W. H. Auden, on the other hand, is a man I admire greatly; just in time I recalled that he and Louis MacNeice (less admired but good nevertheless) wrote a book together, called Letters from Iceland. That's all right, then. I do not mind treading in their footsteps though it is unlikely that I shall ever produce poetry one tenth as good as Auden's.
Right, on with the motley. (Hey, you have to keep up on this blog.) The government of Iceland has, as we know, applied for EU membership, which was not the cause of unalloyed joy either in that country or in the existing Member States.
Now we have a couple of updates on the situation from Hjörtur J. Guðmundsson of the excellent EU News from Iceland. This posting analyzes poll results about EU membership in Iceland.
Polls asking if people wanted to start membership talks (aðildarviðræður) with the EU have almost always resulted in a majority in favour.Of course, as the talks progress the Icelanders will realize that those non-obligational, exploratory talks are more mythological than the Viking heroes of old. And as Mr Guðmundsson points out, there will have to be a referendum before Iceland actually joins. Not to mention the possibility of the government falling.
Polls asking if people wanted to apply for membership (umsókn um aðild) of the EU have almost always resulted in a majority against.
Polls asking if people wanted to join the EU have usually resulted in a 50/50 situation.The first two examples obviously contradict each other. But this has an explanation. For years people in favour of EU membership have claimed it was possible to enter some kind of a non-obligational "scouting talks" with the EU just to find out what kind of a deal Iceland would be able to get.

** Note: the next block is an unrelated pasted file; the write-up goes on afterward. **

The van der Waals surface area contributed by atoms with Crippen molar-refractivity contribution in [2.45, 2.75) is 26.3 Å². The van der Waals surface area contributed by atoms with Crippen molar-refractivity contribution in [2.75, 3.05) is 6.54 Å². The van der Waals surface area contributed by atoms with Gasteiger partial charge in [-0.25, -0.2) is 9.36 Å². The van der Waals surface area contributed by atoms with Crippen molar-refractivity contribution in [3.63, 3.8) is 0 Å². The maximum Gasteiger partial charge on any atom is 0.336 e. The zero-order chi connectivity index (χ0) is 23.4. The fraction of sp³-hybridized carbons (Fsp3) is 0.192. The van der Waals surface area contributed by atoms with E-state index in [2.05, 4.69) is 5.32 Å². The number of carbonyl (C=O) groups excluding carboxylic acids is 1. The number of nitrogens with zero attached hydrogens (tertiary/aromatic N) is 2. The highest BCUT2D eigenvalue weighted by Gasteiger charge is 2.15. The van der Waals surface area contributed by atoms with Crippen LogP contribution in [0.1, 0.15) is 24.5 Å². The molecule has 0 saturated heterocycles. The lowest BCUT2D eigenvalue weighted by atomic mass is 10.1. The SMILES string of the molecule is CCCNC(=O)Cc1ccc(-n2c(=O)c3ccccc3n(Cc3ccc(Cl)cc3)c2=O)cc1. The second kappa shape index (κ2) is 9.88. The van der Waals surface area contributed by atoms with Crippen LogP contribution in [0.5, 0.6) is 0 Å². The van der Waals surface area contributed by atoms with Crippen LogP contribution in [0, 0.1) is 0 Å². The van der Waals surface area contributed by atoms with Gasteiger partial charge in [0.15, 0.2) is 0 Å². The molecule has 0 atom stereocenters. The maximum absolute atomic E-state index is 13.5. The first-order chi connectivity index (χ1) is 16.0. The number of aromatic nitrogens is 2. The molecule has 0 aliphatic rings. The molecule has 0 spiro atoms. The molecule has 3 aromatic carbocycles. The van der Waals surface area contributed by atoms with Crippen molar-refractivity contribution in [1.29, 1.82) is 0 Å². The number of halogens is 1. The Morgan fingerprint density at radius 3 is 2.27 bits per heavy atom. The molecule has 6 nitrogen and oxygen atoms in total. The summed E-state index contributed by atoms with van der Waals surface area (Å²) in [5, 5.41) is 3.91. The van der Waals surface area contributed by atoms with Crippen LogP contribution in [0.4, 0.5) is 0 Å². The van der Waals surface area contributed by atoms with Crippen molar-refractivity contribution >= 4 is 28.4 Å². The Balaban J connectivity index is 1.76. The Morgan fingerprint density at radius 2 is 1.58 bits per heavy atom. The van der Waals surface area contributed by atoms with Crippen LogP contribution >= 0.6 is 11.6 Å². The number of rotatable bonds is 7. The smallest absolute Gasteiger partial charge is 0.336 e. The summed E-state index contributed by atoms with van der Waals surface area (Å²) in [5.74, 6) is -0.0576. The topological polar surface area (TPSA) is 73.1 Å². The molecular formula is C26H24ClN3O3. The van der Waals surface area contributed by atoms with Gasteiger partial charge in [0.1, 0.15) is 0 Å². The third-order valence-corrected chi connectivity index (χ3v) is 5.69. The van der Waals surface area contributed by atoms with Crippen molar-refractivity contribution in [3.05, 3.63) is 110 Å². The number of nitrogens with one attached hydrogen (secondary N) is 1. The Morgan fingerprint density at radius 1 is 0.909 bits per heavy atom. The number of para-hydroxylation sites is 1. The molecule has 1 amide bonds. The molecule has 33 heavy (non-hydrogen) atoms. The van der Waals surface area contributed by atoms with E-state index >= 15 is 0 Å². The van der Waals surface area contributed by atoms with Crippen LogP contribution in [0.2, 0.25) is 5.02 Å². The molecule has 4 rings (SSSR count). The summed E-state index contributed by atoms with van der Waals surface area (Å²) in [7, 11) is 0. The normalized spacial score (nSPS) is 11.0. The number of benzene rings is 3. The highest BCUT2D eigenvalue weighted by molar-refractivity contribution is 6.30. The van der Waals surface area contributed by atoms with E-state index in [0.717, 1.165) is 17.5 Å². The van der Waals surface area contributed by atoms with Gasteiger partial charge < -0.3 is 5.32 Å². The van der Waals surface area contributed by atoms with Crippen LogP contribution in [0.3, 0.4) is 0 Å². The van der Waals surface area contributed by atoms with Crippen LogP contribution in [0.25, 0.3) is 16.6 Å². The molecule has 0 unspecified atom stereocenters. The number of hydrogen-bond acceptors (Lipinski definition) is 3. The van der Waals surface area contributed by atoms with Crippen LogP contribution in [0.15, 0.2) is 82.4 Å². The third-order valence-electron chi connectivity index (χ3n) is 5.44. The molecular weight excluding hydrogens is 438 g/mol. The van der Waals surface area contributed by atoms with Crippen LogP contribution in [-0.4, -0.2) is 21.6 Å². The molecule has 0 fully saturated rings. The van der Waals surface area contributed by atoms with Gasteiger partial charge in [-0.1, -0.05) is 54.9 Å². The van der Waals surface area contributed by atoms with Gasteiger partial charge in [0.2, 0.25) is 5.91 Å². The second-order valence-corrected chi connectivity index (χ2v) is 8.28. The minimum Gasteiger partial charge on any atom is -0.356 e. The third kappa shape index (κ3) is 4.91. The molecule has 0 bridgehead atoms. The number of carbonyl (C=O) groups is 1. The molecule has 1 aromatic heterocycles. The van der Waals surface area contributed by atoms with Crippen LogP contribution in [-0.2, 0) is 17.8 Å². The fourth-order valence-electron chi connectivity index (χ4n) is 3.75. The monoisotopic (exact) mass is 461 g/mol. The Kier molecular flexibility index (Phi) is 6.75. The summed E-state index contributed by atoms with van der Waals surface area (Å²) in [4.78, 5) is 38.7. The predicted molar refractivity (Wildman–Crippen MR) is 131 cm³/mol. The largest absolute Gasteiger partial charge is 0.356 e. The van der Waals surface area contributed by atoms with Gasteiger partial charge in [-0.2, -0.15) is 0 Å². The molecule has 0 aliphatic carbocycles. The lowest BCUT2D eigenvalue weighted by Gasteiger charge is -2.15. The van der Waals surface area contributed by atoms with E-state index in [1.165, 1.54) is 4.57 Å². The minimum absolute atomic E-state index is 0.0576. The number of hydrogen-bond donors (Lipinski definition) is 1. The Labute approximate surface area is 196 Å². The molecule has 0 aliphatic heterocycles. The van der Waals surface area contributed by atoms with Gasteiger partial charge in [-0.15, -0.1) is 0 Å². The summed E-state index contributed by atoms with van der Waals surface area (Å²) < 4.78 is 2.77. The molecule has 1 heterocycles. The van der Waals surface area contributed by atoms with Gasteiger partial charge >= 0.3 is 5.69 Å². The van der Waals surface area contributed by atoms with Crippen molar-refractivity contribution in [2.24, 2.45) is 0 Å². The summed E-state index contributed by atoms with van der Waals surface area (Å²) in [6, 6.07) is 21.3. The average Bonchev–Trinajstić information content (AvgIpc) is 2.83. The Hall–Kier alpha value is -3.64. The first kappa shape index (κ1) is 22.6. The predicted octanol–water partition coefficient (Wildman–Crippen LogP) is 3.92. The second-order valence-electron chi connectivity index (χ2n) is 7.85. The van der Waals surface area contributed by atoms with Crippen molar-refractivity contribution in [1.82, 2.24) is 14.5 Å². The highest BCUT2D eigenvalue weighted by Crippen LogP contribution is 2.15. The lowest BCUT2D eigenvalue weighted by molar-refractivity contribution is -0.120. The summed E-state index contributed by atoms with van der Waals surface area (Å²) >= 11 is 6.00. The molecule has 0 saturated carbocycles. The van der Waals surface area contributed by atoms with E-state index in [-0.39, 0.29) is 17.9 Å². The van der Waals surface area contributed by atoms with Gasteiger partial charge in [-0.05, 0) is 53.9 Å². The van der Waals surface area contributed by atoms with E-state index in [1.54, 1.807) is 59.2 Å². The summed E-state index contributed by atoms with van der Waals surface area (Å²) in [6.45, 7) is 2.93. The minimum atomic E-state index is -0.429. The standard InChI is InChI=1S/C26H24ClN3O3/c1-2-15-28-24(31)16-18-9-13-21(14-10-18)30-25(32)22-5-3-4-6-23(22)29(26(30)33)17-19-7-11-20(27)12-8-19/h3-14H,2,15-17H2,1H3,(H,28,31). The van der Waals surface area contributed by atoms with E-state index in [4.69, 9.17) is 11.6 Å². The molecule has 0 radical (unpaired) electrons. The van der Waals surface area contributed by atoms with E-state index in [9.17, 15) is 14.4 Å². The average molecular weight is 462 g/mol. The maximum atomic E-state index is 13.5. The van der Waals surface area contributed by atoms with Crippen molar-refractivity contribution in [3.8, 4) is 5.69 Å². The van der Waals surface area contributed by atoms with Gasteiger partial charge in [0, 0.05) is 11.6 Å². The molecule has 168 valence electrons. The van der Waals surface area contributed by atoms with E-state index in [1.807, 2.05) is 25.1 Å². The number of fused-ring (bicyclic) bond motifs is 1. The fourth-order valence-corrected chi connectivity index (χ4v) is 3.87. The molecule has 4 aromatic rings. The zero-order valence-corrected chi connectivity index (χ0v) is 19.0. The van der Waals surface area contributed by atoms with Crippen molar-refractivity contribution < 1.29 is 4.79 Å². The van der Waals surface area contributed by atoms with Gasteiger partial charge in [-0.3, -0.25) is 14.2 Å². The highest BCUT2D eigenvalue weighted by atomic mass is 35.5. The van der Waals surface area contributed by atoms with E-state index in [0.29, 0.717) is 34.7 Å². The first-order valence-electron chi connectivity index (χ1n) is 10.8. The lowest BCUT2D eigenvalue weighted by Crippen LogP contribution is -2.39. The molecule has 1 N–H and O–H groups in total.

In another article on EU Observer Mr Guðmundsson deals with that familiar canard that countries in the EEA might as well join the EU because they have to adopt most of the legislation, anyway, while having no hand in shaping it. Anyone would think that Britain a fully paid up member of the European Union had any say in that legislation but let that pass.
In any case, Mr Guðmundsson says, this is not true.
In the spring of 2005 research carried out by the EFTA [European Free Trade Association] secretariat in Brussels at the request of the Icelandic foreign ministry, however, revealed that only 6.5 percent of all EU legislation was subjected to the EEA agreement between 1994 (when it came into force) and 2004.Clearly Iceland does not adopt two thirds of all the legislation of the EU; neither is it true, to turn the numbers round, that two thirds of Icelandic legislation comes from the EU.
In March 2007 a report published by a special committee on Europe commissioned by the Icelandic prime minister, showed that some 2,500 pieces of EU legislation had been adopted in Iceland during the first decade of the EEA agreement. The study also found that about 22 percent of Icelandic laws passed by the parliament originated from the EU during the same period of time.
The totality of EU legislation is according to various sources around 25,000 to 30,000 legal acts. Total Icelandic laws and regulations, however, are around 5,000. Of those there are less than 1,000 laws, the rest is regulations. Even if the entire legislation of Iceland came from the EU it would only be around 20 percent of the total acquis communautaire.